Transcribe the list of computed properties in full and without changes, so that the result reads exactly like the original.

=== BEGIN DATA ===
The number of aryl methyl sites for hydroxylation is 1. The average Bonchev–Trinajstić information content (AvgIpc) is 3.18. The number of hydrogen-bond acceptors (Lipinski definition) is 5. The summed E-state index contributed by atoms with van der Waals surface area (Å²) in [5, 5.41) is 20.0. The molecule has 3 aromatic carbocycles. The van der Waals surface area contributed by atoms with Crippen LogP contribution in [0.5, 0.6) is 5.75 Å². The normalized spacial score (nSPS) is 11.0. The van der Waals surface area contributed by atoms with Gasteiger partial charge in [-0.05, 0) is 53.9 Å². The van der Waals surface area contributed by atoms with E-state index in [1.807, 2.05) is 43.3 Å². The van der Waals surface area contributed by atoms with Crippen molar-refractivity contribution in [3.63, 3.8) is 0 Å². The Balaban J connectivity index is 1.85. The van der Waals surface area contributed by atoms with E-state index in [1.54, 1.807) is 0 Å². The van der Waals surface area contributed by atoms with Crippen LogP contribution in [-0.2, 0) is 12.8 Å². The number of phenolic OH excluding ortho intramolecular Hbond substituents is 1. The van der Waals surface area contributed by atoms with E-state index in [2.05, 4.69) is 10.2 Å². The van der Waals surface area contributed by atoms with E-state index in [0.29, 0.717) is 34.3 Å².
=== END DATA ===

The number of aryl methyl sites for hydroxylation is 1. The average Bonchev–Trinajstić information content (AvgIpc) is 3.18. The number of hydrogen-bond acceptors (Lipinski definition) is 5. The summed E-state index contributed by atoms with van der Waals surface area (Å²) in [5, 5.41) is 20.0. The molecule has 3 aromatic carbocycles. The van der Waals surface area contributed by atoms with Crippen LogP contribution in [0.5, 0.6) is 5.75 Å². The normalized spacial score (nSPS) is 11.0. The van der Waals surface area contributed by atoms with Gasteiger partial charge in [-0.05, 0) is 53.9 Å². The van der Waals surface area contributed by atoms with E-state index in [1.807, 2.05) is 43.3 Å². The van der Waals surface area contributed by atoms with Crippen molar-refractivity contribution in [3.63, 3.8) is 0 Å². The Balaban J connectivity index is 1.85. The van der Waals surface area contributed by atoms with E-state index in [1.54, 1.807) is 0 Å². The van der Waals surface area contributed by atoms with Crippen LogP contribution in [-0.2, 0) is 12.8 Å². The number of phenolic OH excluding ortho intramolecular Hbond substituents is 1. The van der Waals surface area contributed by atoms with E-state index in [2.05, 4.69) is 10.2 Å². The van der Waals surface area contributed by atoms with E-state index in [0.29, 0.717) is 34.3 Å².